Why Shayna Jack is likely to successfully defend her doping ban appeal — but still won’t be at the Tokyo Olympics

Originally published on theconversation.com

Despite the excitement of the Australian swimming trials to determine which athletes will go to the Tokyo Olympics, it was still hard to overlook the absence of swimmer Shayna Jack.

Jack is a 22-year-old Australian swimming star. She has represented Australia at the world championships and the 2018 Commonwealth Games, where she was part of the women’s 4x100m freestyle relay team that won gold and set a new world record.

Jack tested positive for the banned substance Ligandrol before the 2019 World Aquatics Championships. Her four-year ban was reduced to two years, but the World Anti-Doping Agency and Sports Integrity Australia have appealed that decision and are seeking to have the four-year ban reinstated.

The appeal hearing begins today. Even if Jack successfully defends the appeal, her two-year period of ineligibility ends in July. This is before the Olympics begin, but just after the Australian swimming trials.

This means no matter what happens, Jack cannot compete in Tokyo.

Background of the case

Much has been written in the media about Jack’s doping ban. This reporting is seldom incorrect, though it often omits key details that make her case difficult to fully appreciate.

Here’s the background. In June 2019, Jack participated in an out-of-competition drug test. A month later, she was informed she had returned a positive result for Ligandrol, which works in a similar way to testosterone and anabolic steroids, but with fewer side effects.



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In December 2019, the Australian Sports Anti-Doping Authority (now Sports Integrity Australia) issued an infraction notice, informing Jack she would be ineligible to compete and train with other swimmers for four years.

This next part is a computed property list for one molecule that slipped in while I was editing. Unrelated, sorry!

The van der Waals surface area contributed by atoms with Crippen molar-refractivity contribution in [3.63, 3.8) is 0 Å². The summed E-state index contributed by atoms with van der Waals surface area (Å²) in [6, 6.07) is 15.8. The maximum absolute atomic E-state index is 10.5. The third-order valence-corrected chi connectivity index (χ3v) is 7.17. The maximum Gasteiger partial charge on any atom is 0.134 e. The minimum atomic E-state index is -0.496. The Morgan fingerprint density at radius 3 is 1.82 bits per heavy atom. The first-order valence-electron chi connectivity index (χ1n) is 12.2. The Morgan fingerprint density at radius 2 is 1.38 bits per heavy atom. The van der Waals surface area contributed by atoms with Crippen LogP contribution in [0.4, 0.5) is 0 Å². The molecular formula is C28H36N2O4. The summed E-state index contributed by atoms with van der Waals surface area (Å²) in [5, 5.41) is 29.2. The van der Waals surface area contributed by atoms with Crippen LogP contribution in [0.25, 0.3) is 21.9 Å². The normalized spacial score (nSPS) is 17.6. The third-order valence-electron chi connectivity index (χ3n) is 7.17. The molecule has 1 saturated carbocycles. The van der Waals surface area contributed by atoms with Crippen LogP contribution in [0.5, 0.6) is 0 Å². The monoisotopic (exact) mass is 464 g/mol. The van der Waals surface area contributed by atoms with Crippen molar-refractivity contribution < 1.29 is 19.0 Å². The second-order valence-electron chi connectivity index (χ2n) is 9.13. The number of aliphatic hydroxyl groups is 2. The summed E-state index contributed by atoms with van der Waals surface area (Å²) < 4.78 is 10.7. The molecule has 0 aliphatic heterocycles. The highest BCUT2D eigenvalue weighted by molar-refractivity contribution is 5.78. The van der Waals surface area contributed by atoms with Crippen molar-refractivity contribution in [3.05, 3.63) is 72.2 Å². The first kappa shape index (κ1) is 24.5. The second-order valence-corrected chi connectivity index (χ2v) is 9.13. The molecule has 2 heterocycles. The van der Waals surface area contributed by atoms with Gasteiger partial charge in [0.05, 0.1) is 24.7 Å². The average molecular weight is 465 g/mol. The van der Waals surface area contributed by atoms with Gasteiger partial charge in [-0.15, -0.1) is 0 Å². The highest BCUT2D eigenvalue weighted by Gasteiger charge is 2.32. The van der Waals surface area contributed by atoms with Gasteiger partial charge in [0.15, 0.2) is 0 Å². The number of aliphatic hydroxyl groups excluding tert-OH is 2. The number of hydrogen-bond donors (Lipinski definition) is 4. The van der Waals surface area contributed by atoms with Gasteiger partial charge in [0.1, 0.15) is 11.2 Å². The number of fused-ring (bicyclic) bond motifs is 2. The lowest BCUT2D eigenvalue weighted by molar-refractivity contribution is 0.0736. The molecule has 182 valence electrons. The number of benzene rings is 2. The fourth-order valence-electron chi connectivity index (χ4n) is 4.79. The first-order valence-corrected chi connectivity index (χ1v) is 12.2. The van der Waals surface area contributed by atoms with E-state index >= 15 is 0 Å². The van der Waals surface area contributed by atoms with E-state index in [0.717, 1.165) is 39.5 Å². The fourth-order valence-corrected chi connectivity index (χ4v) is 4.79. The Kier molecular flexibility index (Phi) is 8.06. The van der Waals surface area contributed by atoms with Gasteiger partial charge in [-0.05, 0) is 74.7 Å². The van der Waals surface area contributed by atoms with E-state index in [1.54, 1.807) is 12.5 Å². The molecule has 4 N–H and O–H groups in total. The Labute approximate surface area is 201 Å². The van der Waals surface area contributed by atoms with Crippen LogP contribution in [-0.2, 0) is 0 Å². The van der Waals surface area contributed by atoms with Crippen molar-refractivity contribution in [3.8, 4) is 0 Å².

Last November, Alan Sullivan QC, an arbitrator for the Court of Arbitration for Sport (CAS), ruled a four-year ban was not the appropriate sanction, on the basis that Jack’s violation was not intentionally committed.

Jack has been unwavering in her assertion she would never take a performance enhancing drug knowingly. The difficulty for her is that she has never been able to show how the Ligandrol entered her system.

Negligent versus unintentional rule violations

We believe Jack will be successful in having the appeal dismissed. Our conclusion is based on our belief she is telling the truth about her inadvertent ingestion of Ligandrol, combined with Sullivan’s legally sound arbitral decision in the CAS.

In the original CAS hearing, Jack’s lawyer argued her four-year ban should be overturned on the basis there was “no fault or negligence” on her behalf.

Establishing “no fault or negligence” is very hard to do. According to the Swimming Australia Policy, this requires athletes to prove they “could not reasonably have known or suspected even with the exercise of utmost caution” they violated an anti-doping rule.

In addition, when a prohibited substance is detected, athletes must establish how it entered their bodies. As Jack could not establish how the Ligandrol entered her system, she was not able to overturn her ban on this ground.